EM Rotation Resources for Medical Students

Author: Linda Katirji MD, Associate Director of Medical Student Education, University Hospitals Cleveland Medical Center, on behalf of the CORD Advising Students Committee in Emergency Medicine

The emergency medicine away rotation has become an important part of a fourth year medical student’s application for residency. Because of this, students should strive to put their best foot forward on their rotations. The amount of resources (especially with so much #FOAMed) can be overwhelming for some. Below are some high yield resources that medical students on audition rotations may find beneficial to review before and during their rotation.

For a general overview of the emergency medicine rotation, check out the Emergency Medicine Clerkship Primer. This is a thorough guide for most of the important aspects of the EM clerkship produced by the Clerkship Directors in Emergency Medicine (CDEM).

On presenting patients:

Adapting to the emergency medicine style of presenting patients can be difficult initially. For better or or worse, student’s case presentations are the main way that many teachers will judge the abilities of rotating students. It is important for students to be familiar with this presentation style.

The 3 Minute Emergency Medicine Medical Student Presentation – A good, concise resource that outlines the student presentation as well as highlights strategies of teaching this for educators.

EMRA’s Patient Presentation in Emergency Medicine – A short video from EMRA which outlines many of the concepts in “The 3 Minute Emergency Medicine Medical Student presentation”.

On procedures:

Procedures are a large part of Emergency Medicine and eventually becoming competent with them is necessary. One of the questions many medical students starting their Emergency Medicine rotations have is what procedures they should be able to perform on their EM rotations. Experience with procedures varies widely in different medical school curricula, but in general your experience in the ED will provide you exposure to many procedures that you may not get to see on other rotations.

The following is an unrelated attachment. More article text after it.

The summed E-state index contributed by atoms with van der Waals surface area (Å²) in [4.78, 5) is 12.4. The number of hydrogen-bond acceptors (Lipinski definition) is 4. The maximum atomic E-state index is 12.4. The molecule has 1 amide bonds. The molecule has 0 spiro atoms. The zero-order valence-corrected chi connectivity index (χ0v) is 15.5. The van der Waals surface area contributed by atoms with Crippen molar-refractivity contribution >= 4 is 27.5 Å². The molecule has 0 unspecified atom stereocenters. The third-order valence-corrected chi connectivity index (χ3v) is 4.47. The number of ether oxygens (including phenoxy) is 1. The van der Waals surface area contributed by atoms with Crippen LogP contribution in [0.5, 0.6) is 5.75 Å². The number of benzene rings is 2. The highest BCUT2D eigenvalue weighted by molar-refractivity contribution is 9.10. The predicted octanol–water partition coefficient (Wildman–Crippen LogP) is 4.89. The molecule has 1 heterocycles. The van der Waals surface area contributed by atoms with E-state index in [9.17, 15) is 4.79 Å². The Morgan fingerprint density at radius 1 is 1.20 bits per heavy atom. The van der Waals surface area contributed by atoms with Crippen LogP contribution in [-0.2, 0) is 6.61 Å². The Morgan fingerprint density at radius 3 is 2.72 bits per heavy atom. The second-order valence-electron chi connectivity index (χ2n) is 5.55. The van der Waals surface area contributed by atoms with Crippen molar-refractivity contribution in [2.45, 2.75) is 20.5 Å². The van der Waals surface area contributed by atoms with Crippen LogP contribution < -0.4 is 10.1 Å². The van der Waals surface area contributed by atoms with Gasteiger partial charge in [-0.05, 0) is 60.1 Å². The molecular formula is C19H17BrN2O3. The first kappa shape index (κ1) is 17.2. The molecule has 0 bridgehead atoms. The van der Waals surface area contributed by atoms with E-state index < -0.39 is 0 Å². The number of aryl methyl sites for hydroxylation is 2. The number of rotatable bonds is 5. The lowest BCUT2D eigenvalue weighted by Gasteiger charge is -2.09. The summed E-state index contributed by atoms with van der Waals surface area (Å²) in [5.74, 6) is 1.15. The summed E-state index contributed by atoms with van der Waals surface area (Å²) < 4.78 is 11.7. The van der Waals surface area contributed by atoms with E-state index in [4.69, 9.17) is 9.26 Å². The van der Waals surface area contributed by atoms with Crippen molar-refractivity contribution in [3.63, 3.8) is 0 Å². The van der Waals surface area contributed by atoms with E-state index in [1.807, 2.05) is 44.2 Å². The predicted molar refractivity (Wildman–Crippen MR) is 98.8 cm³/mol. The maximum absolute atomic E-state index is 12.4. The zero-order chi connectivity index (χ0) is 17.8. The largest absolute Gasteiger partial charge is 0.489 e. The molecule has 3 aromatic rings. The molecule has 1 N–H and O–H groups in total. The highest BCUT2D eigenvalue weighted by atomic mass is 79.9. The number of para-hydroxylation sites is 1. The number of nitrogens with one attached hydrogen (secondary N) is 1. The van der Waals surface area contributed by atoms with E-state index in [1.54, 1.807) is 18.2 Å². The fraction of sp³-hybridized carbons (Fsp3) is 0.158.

The Vocal Cord – EM Procedure Resources – A previous post on The Vocal Cord which provides resources for many of the procedures emergency medicine physicians are expected to be proficient at.

On common presentations:

There are many resources for common chief complaints and presentations in the ED. These can be used on shift to help guide the student when creating their differential diagnosis and treatment plan.

CDEM M4 Curriculum – Approaches to common chief complaints and presentations in the ED – with differential diagnoses, workup, treatment and pearls and pitfalls.

Wikiem – This is an open access reference resource that also has an app for iphone. Includes suggested work up for different chief complaints and diagnoses.

On ultrasound:

There is no doubt that ultrasound competency is a cornerstone of the practice of Emergency Medicine. Mastering ultrasound is imperative during residency, however exposure and training still varies widely between medical schools. Most EM programs will likely not expect you to be a master of the ultrasound, however having some previous exposure to the basic concepts and frequent studies performed in the ED will decrease the learning curve and earn the student more opportunities.

5 Min Sono – This is a great resource for basic and advanced ultrasound. Provides 5 minutes (or 5 second!) tutorials for ultrasounds, also a handy reference values page.

On EKGs:

Much like ultrasound, EM programs will not expect fourth year medical students to be experts in EKG interpretation, however having a basic understanding can enhance your fourth year rotation and make you look like a rockstar. Below are some resources to help with basic interpretation of EKGs as well as those to review specific diagnoses.

Rapid Interpretation of EKGs – Dubin’s book, “Rapid Interpretation of EKGs” has been a mainstay in EKG interpretation for medical students and residents. You can purchase the book here, but for a great basic outline, you can read the PDF here.

University of Utah School of Medicine ECG Learning Center – Also comes with a great PDF outline of the website (here).

Life in the Fast Lane: ECG Clinical Interpretation A to Z by Diagnosis – A great resource to look up EKGs by diagnosis.

If you know of other high quality resources, which may benefit students on away rotations, please share those in the comments below.  

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